If you are experiencing a fire related emergency, call 9-1-1
OUR FIRE SERVICES
We provide residential, commercial, and urban/wildland fire services within the city of Renton, Fire District 25, and Fire District 40. Additionally, we partner with neighboring fire response organizations to maximize the effectiveness of fire response efforts across communities throughout South King County. This unique, collaborative approach saves taxpayers while continually improving service to the community.
When it comes to structure fires, there are two basic types that our teams respond to:
- Residential structure fires, which includes houses, garages, and detached buildings in residential areas
- Commercial structure fires, which includes apartments, condominiums, industrial, and office-type buildings
In addition , our teams also respond to what we call “Working Fire” incidents. The term “Working Fire” refers to situations that, at a minimum, will require the commitment of all responding companies. These fires are large and require massive resources. This indication lets dispatch know that our teams will be engaged in tactical activities on the scene of the working fire for an extended period. It also helps identify when additional resources from other divisions or agencies should be deployed.
WILDLAND AND URBAN WILDFIRE FIREFIGHTING
Renton’s beautiful, diverse landscapes also pose unique risks when it comes to fire. For that reason, Renton RFA is equipped to handle both wildland fire and urban wildfire incidents. Washington Administrative Code (WAC 296-305-07001) defines wildland firefighting as, “The activities of fire suppression on property conservation in woodlands, forests, grasslands, brush, and other such vegetation or any combination of vegetation that is involved in a fire situation but is not within buildings or structures.” Our six fire engines are the first line of defense when it comes to wildland fire, however, the organization also possess “Brush 17”, a brush truck housed at Station 17 with off-road capabilities that is designed to increase the effectiveness of responding to difficult wildland fire incidents.
Additionally, all personnel at Station 17 are trained in the operation of the Brush 17 response unit and have additional personal protective equipment (PPE) assigned to them specifically to aid in the suppression of wildland fires.
According to the same WAC, urban wildfires are defined as, “An uncontained fire requiring suppression action usually spreading through ground cover, vegetative fuel, brush, grass, and landscaping; often threatening residential and commercial structures within an urban environment with access to established roadways and water systems.” In our jurisdiction, we have established fire stations in the majority of areas with urban wildfire risk, including Station 13, Station 16, and Station 17.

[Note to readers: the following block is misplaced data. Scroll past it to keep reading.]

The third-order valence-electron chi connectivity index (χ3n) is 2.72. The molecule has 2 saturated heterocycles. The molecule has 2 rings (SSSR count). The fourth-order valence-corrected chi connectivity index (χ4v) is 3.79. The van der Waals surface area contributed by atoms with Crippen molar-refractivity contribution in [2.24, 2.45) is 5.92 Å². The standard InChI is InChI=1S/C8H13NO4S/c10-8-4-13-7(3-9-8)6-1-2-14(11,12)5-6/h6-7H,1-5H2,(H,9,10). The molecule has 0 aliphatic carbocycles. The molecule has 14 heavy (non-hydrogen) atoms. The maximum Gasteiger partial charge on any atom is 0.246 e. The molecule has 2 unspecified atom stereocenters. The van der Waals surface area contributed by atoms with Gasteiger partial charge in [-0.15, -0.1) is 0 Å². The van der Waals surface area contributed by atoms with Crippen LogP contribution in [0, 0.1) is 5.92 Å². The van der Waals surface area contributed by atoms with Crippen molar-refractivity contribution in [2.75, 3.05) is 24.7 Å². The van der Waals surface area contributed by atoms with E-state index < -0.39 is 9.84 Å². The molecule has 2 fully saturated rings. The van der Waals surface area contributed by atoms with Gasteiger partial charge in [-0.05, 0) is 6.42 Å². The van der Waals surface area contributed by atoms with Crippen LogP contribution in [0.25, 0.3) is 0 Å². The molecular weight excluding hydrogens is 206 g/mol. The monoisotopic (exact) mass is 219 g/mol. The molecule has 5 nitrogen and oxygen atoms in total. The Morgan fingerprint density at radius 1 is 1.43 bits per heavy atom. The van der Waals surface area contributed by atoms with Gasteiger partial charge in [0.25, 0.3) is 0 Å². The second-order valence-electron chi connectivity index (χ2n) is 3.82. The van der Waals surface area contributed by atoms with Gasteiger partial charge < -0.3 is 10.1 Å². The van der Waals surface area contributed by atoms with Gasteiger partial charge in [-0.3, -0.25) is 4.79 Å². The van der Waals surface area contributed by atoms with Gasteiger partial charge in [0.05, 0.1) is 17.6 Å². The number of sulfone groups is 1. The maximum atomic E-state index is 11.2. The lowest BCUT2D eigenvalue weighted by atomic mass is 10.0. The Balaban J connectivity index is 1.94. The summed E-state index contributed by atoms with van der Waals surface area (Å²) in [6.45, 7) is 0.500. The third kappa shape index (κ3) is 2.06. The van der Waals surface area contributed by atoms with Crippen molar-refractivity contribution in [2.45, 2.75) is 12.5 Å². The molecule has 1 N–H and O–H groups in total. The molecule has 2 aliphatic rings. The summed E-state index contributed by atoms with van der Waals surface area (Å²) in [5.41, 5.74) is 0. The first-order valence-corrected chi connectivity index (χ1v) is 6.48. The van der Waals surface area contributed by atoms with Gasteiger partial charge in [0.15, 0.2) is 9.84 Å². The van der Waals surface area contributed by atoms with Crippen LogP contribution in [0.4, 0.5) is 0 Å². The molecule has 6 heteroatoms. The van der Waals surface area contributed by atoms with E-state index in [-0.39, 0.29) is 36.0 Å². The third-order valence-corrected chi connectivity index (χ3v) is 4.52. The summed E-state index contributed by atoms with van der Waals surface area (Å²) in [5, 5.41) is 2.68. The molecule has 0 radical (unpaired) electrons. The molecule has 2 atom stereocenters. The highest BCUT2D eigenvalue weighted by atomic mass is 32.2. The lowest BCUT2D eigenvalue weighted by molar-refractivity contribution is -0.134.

Renton RFA firefighters are trained and tested to be among the best responders in the country. After an extensive vetting process, our new team members go through 19 weeks of extensive training, in the classroom and in a realistic training environment, taking on the real challenges of everyday firefighting so they’re prepared to act quickly and intelligently in the field. Once complete, they receive certification in Firefighter 1, Firefighter 2, Hazmat Operations, and EMT-D.
Once our recruits have completed training, they are assigned a shift and being an extensive apprenticeship program. Our leading apprenticeship program includes 6,000 hours of training and takes three years to complete.
In addition to their initial training and Apprenticeship Program, Renton RFA firefighters engage in ongoing training and educational exercises throughout the year, every year, to keep them sharp and in peak condition. Teams are trained and educated to meet National (NFPA), State and Department standards, procedures, and laws. Making sure that our teams have the right knowledge, experience, and support to keep themselves and community members safe is of the utmost importance to our organization.
RENTON RFA APPARATUS
When it comes to response effectiveness and resource management, deploying the appropriate apparatus to a scene is important. The Renton RFA fleet includes six engines, one ladder truck, one brush truck, three aid units, and two battalion chief safety officer vehicles (one for each battalion, North and South). Once the initial units arrive to the scene and assess the critical factors, additional alarms can be requested which add additional resources, if needed.